25th Apr 2011, 03:04
You are right. All the newer cars are mostly disposable junk, no matter what brand they are. Japanese and domestic are pretty much the same, interchanging and outsourcing parts between companies to save costs. The newer cars are built to be disposable and for planned obsolescence; there is just no money in building a car that lasts, as all the companies have found out unfortunately.
25th Apr 2011, 10:32
I bet people were saying the exact same thing back in the 60's, 70's, 80's, and 90's. Truth be known, the newer a car is, the generally better it's going to be. Mainly because for starters, the safety requirements for cars these days is a dozen times more stringent than even 10-15 years ago. A modern car is required to withstand crashes that would have destroyed a car from the 50's or 60's. Get into a head-on collision with a car from the 50's or 60's, and the steering wheel and perhaps even the engine would wind up in the front seat, pushed through the firewall. Today's cars are far more rigid and structurally sound. I should know because I actually own a 55' Ford, and there is NO WAY I would ever want to get into an accident in that thing. The body is basically just hung on the frame, providing zero safety.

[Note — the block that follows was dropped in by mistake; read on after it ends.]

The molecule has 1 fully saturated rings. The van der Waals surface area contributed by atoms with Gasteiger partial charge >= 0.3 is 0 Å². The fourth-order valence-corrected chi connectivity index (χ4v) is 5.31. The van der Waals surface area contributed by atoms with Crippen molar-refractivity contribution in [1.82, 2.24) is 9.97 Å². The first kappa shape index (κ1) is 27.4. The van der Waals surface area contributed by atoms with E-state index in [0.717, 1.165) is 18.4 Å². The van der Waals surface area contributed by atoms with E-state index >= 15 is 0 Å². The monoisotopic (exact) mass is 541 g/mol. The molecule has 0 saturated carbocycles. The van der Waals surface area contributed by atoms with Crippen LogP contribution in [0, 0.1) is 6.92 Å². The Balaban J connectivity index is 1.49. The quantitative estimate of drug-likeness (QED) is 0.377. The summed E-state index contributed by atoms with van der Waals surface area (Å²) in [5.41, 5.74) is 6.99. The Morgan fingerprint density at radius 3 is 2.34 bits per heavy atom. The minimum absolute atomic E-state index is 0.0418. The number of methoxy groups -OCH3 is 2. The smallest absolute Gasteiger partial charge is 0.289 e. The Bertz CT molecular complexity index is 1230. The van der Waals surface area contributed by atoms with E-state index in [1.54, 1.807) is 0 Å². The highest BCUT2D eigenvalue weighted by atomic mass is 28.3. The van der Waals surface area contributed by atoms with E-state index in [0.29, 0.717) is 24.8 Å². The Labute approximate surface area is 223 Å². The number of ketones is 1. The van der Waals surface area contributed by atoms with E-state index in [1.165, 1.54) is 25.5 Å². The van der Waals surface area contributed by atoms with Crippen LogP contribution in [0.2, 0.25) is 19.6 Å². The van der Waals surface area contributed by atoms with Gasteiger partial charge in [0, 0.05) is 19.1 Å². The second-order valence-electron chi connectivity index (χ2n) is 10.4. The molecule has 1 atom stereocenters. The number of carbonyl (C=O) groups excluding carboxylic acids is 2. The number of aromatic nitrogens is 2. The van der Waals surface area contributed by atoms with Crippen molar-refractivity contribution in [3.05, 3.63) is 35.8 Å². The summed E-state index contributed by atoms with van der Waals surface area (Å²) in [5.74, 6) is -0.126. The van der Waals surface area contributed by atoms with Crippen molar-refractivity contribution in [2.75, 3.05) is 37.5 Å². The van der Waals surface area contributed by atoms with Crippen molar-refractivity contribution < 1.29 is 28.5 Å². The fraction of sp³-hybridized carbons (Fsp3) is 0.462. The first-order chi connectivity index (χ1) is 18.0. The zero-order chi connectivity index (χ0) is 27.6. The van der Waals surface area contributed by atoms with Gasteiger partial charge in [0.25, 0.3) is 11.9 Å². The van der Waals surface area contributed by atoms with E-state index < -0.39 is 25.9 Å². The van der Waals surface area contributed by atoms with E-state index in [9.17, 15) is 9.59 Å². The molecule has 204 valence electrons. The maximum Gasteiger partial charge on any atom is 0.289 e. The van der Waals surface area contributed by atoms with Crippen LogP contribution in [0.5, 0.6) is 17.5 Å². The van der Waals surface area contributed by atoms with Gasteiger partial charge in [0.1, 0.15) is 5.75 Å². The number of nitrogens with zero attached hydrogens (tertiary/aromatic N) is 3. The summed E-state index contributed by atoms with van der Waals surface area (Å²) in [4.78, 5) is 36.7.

I have yet to see any car with a "Sagging" frame other than those that have been in a severe accident. Once again - claiming that a car that just so happens to be "domestic" is better doesn't make any sense. So many "domestic" cars are based on imported drive trains and chassises that the argument is mute.
25th Apr 2011, 12:27
It all depends on where a car was assembled, thus when and where it became a car and not an assortment of parts. Most "domestic" cars like Challengers were put together in Canada therefore are Canadian.
25th Apr 2011, 14:02
Opening and then shutting a car door to see how it aligns and shuts is better than a visual.
25th Apr 2011, 14:35
I had a friend, who was a student, and bought an old Chevy Malibu from the late 70's or early eighties. He was driving it home from the guy he bought it from when the front passenger wheel came off. He was lucky he wasn't hurt. Those old style Chevys aren't as great or bulletproof as some people make them. I realize it was on old car, but there's always a higher risk with an old beater. I'd take the Corolla in a heartbeat over an old Dodge, Chevy, or Ford.
29th Apr 2011, 17:23
Ah, well I'm asking what HAS gone wrong with the car. You haven't listed on specific issue, sounds fishy to me.
I work with a guy that drives a 2006 Corolla with 150,000 miles on it with NO major problems whatsoever. The only things he's replaced were brakes and oil.
So I ask again, what has gone wrong with this car???
30th Apr 2011, 16:39
Someone leaving the lug nuts loose can hardly be called poor quality on the part of the car.
2nd May 2011, 11:16
I just re-tightened the lug nuts on my rims per mfrs torque spec on my C5, after driving 30 miles after new tire replacements.